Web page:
June 30, 1999 6:15 AM PDT

An IBM, Sequent deal would drive Monterey

Rumors of a possible merger with IBM drove Sequent's stock price up by 25 percent yesterday, but technology analysts aren't convinced a deal is sensible or imminent.

Instead, what might be more likely is a manufacturing agreement in which Big Blue sells IBM-branded Sequent systems.

The market opened in a buzz yesterday after a Wall Street Journal story reported that the two companies were close to a deal. Sequent, which specializes in servers that can accommodate many more Intel processors than machines from most other server makers, closed at 17 9/16 on Nasdaq, up 3 9/16. Sequent also works with IBM on the "Monterey" operating system being readied for the forthcoming Merced processor.

"It doesn't make a lot of sense that IBM would want to buy bricks and mortars right now," said Tony Iams, senior analyst with D.H. Brown Associates. "So from an acquisition standpoint of buying the company, that doesn't sound too rational. But from a technology standpoint it seems quite rational for IBM to want to undergo some kind of deal to distribute Sequent systems."

IBM increasingly has been shifting technology from its mainframe and Unix server business down into its Intel-based Netfinity server line. Big Blue led the worldwide server market in the first quarter with more than $3 billion in revenue, followed by Compaq, Hewlett-Packard, and Sun Microsystems, according to International Data Corporation.

But IBM has a hole in its product line between four-processor Netfinity servers and higher-end Unix servers, such as the RS/6000, analysts say. Sequent's NUMA (Non-Uniform Memory Access) NT server technology, which scales up to 256 processors, would fill that niche nicely.

That hole, however, may not big enough to warrant a Sequent purchase, some analysts said.

Sequent is minuscule compared to IBM, just 2 to 3 percent of its size, noted Jim Williamson, research manager at IDC. "I can see a few reasons why they might be interested in a business like Sequent's, but I can think of better takeover candidates."

Other technology analysts shared Williamson's and Iams's view, but all also pointed to one area where a merger or partnership would make sense: Project Monterey. The cooperative effort between IBM, Intel, SCO, and Sequent is producing a version of Unix for both IA-32 and IA-64 platforms. The operating system draws from IBM's AIX, UnixWare from SCO, and Sequent's PTX version of Unix.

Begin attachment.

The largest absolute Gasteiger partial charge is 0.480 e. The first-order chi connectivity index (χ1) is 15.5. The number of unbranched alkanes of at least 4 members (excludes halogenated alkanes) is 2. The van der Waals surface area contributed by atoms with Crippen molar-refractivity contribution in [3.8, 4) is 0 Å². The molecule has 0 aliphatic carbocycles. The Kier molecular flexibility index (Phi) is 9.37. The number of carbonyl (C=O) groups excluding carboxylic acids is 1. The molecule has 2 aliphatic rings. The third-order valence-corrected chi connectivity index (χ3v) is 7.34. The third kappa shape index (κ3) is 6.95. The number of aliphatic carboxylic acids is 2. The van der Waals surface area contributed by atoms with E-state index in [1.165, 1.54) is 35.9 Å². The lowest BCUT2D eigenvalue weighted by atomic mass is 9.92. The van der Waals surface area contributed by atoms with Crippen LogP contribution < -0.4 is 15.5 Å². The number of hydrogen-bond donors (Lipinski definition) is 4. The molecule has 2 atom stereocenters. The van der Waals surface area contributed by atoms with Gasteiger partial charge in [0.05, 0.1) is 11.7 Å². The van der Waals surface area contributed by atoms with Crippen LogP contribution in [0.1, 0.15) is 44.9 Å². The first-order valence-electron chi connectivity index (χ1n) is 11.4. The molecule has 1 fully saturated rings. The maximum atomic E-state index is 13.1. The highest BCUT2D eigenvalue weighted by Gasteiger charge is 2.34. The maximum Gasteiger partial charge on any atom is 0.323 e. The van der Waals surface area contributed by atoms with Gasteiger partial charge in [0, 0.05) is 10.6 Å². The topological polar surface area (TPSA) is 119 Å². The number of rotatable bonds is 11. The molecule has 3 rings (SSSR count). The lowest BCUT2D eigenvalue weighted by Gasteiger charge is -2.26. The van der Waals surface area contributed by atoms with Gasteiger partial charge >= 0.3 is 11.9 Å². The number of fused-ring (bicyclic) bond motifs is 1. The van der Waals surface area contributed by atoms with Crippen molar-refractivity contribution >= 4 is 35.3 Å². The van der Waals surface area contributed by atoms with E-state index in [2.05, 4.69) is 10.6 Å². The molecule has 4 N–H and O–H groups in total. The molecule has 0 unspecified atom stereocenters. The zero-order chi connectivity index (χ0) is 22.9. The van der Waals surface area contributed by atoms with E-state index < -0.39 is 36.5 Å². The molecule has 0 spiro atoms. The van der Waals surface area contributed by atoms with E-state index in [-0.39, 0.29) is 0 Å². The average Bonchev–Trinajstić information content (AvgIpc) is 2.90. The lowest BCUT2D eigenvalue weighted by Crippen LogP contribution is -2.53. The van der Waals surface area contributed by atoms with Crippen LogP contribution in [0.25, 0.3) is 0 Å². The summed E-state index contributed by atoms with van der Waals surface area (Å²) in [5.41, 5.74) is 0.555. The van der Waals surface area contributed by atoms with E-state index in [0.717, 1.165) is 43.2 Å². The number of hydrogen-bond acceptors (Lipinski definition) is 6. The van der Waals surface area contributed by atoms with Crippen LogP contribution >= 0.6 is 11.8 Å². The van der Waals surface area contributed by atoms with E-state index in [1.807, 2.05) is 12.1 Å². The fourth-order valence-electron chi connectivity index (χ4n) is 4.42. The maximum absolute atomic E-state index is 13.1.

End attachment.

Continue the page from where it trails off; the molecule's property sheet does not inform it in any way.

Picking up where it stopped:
A tighter relationship between IBM and Sequent could help push Monterey forward more quickly, analysts said, with a potentially big payoff. "There is a belief it may be the highest shipping volume Unix on IA-64," said Jim Garden, analyst with Technology Business Research. "Monterey can pull on the base of SCO, which is huge, and AIX and Sequent, which are respectable."

A merger would make more sense for Sequent, said Merrill Lynch's Steve Milunovich. Sequent is not projected to see new growth until the release of Intel's 64-bit Merced chips sometime next year, he said.

Sequent also faces a server world with increasing pricing pressure, according to IDC. The market researcher found that increases in unit sales between the first quarters of 1998 and 1999 did not lead to revenue gains.

Larger companies can bundle solutions with servers and recoup lower hardware margins. "Sequent doesn't have that opportunity," said Williamson. "There's not that much more they can sell you than the boxes. As the boxes get cheaper, they get hurt."

Spokespeople for both IBM and Sequent declined to comment on the merger reports. If there is a merger, and not just a technology partnership, it may mean little difference to investors at Sequent.

"We'd be surprised if a deal were closed at a significant premium to the current price of $14--perhaps at $15 to $17 per share," Milunovich stated in a research report today. "Sequent has traded as high as $30 back in 1997 but recently has been in the $8 to $14 range."

 

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